This post is a part of our weekly roundup series. Every week, we will take a look-back at sexual harassment, gender violence and related incidents in India and beyond. Readers can submit their suggestions, comments and opinions to email@example.com.
Justice for Asifa, finally
This week’s defining highlight was the verdict given towards the Kathua rape and murder case of Asifa. Six of the eight accused were convicted. Three of them were sentenced for life, including Sanji Ram, the mastermind and caretaker of the temple where the girl was drugged, starved and repeatedly raped for days before she was strangled and bashed to death. The acquittal of Sanji Ram’s son is likely to be challenged again, the hearing of his nephew though is on hold till the verdict is out on his juvenile status.
This verdict is extremely important because, since the incident in 2018, the mastermind of this crime had systematically and strategically utilised not just monetary, but also religious and political capital to engineer hate propaganda towards one community purely out of spite and bigotry. The victim might be one girl, however, the target of this terror was an entire community to which Aisfa belonged.
In a glaring exhibit of Brahminical patriarchy, two Dalit women were forced out of their workplace because of the bigotry of a few upper-caste people of her village. M Annalakshmi and M Jyothilakshmi, two Dalit Anganwadi workers, the former was newly appointed as a cook and helper, and the latter was in-charge of supervising the cooking. They were transferred from their own village of Valayapatti because officials at ICDS office succumbed to the pressure of savarnas of their village, who did not want their children eating food made by Dalit women.
Patriarchy reduces job options, salaries and growth for women within a field. Brahmanism makes sure Dalit women suffer more.
In other news in Meerut, a viral video shows the UP police ruthlessly beat up a group of transgender people after a clash allegedly erupted between two rival factions. Toxic masculinity meets transphobia. Though one may argue those police officers had to resort to lathi-charge to disperse the warring groups, the video clearly shows how ruthlessly the lathi was charged upon the transgenders.
Ode to our home-grown glass ceiling destroyers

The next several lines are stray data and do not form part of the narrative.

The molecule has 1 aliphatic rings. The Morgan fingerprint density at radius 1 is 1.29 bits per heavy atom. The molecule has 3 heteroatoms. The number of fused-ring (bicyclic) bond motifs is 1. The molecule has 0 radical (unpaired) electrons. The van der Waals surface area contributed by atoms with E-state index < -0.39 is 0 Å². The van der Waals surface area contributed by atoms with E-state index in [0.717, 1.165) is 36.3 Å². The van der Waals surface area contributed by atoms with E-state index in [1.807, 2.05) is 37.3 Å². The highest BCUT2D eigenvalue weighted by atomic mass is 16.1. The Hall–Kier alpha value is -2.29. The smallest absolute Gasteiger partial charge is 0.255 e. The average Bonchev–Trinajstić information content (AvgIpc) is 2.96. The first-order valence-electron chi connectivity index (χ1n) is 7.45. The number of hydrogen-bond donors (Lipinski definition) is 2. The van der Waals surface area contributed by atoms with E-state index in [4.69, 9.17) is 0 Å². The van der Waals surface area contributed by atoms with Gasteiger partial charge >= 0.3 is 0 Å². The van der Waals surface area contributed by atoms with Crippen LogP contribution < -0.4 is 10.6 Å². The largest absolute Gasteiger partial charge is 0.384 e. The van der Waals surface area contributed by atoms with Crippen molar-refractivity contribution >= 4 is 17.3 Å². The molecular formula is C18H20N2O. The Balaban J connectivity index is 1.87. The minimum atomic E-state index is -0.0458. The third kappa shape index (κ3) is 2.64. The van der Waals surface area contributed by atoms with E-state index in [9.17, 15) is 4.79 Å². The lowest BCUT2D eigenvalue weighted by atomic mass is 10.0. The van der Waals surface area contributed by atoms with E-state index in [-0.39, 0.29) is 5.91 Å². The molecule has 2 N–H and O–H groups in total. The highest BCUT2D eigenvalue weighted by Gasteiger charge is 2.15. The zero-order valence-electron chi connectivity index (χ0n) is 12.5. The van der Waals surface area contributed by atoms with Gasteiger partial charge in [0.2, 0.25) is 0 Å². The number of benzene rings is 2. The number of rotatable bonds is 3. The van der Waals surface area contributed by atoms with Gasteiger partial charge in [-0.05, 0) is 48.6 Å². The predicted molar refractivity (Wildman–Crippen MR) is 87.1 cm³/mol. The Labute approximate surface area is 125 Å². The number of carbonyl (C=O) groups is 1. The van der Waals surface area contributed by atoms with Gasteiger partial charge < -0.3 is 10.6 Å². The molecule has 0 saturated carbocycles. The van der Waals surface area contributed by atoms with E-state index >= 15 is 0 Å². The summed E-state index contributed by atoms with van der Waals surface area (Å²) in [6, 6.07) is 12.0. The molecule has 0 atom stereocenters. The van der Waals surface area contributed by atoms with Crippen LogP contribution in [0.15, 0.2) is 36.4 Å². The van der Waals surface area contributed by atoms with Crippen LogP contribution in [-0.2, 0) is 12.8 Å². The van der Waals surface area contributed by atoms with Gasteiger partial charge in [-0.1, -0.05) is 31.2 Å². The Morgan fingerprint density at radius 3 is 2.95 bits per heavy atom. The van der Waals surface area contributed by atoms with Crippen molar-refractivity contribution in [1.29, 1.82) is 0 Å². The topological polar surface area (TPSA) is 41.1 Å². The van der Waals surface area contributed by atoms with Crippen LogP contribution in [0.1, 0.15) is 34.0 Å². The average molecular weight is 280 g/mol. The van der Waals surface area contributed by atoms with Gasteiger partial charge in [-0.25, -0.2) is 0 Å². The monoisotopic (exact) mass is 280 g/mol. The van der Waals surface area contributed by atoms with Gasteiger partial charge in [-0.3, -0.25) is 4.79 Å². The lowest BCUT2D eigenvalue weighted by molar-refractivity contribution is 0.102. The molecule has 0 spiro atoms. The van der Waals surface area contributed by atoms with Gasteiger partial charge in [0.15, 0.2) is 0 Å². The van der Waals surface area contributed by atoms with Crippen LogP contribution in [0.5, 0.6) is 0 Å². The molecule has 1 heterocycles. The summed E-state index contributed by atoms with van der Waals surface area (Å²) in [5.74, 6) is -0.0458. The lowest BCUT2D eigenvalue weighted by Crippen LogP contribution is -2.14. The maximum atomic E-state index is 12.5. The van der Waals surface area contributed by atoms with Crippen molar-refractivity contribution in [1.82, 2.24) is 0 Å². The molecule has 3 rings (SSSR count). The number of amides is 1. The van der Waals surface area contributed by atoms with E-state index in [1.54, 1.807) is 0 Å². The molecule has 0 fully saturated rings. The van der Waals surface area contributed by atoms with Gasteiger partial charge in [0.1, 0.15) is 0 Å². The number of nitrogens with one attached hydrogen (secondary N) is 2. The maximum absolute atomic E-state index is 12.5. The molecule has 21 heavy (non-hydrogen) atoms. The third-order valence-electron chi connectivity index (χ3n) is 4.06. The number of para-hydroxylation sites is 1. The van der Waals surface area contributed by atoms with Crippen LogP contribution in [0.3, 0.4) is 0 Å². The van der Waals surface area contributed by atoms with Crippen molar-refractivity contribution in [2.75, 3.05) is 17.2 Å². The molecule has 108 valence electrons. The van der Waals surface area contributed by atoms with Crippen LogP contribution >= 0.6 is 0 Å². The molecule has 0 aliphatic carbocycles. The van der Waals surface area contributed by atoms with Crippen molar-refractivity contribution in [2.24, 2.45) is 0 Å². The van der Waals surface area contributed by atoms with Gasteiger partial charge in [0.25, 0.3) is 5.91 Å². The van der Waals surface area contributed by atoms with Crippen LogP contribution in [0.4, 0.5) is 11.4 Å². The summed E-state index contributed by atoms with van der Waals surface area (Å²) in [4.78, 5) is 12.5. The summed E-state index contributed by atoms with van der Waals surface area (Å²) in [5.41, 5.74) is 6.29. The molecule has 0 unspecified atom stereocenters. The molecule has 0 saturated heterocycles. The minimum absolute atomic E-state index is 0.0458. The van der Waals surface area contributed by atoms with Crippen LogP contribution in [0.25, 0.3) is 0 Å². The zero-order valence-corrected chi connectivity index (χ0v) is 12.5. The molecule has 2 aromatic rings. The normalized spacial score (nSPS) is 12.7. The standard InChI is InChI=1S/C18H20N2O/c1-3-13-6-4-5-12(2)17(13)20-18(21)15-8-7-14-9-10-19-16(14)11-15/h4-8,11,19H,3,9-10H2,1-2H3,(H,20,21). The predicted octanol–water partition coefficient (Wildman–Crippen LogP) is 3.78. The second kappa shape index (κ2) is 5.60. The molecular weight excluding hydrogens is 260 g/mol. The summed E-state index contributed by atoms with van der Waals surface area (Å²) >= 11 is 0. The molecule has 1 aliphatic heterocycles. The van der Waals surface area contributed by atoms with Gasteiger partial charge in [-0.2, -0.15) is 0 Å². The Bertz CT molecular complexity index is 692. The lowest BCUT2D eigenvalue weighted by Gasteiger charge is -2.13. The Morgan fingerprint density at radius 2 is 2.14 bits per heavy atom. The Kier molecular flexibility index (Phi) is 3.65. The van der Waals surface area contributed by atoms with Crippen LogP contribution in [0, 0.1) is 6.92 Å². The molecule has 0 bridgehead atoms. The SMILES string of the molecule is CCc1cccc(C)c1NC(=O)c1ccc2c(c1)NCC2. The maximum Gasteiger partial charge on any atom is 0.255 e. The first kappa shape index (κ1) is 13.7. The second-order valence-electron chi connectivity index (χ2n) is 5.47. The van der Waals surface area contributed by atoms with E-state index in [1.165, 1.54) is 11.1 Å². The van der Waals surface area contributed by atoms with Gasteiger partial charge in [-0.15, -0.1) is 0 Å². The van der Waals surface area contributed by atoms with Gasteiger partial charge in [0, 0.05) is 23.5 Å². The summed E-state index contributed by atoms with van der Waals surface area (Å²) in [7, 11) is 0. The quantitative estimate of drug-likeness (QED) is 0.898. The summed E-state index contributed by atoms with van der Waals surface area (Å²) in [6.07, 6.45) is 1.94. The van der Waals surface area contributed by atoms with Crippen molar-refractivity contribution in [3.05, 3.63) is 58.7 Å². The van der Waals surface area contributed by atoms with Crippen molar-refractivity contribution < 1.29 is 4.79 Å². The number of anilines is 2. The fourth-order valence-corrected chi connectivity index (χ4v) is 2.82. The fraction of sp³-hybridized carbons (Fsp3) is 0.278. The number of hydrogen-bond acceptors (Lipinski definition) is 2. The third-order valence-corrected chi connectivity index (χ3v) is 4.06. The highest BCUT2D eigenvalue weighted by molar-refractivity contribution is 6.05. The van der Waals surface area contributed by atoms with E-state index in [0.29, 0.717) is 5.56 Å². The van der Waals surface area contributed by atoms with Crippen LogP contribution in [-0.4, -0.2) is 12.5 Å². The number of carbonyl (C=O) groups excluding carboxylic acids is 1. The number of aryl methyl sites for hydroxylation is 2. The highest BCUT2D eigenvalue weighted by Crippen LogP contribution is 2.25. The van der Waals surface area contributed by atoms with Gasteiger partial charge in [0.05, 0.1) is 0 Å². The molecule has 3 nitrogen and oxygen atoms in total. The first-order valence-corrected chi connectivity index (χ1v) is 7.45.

More in UP’s lawlessness, the first woman president of Uttar Pradesh Bar Council was shot dead her own welcome ceremony, just 2 days after being elected, by her associate Manish Sharma. Her family alleged that Sharma had taken a loan from her to construct his house and refused to return the money.
In other news, Dr TS Kanaka, India’s first woman neurosurgeon and world’s 3rd, passed away at the age of 86.
So we lost two women who broke the glass ceiling in their fields.
Meanwhile, a transgender person from Gorakhpur broke their own glass ceiling and made it to the shortlist for the job of train driver/technician, along with 2,941 women and 83,810 men. Hope she gets the job! Two years ago, Kochi’s metro started it off by hiring 23 transgender people for ticket counter and housekeeping jobs.
Meet the Zuckerbergs! And us pathetic Indians!
In a Facebook post where Mark Zuckerberg congratulated his sister, Randi Zuckerberg for winning Tony awards, Asian men made gave us global recognition with pathetic remarks based on the Hindi/Urdu meaning of her name (Prostitute).
Thankfully, we had some of us issuing an apology on behalf of Indians.
Their counterparts from elsewhere like Mc Donald here, who validates the actions of Indian men on the post.
What started with one step forward at the start of the week, with Kathua verdict, felt like two steps backwards for the rest of the week! If anything, we only feel stronger for the need for feminism to be intersectional.
If our feminism does not include religious minorities, Dalits, transfolk, and the outcastes, then who is it for?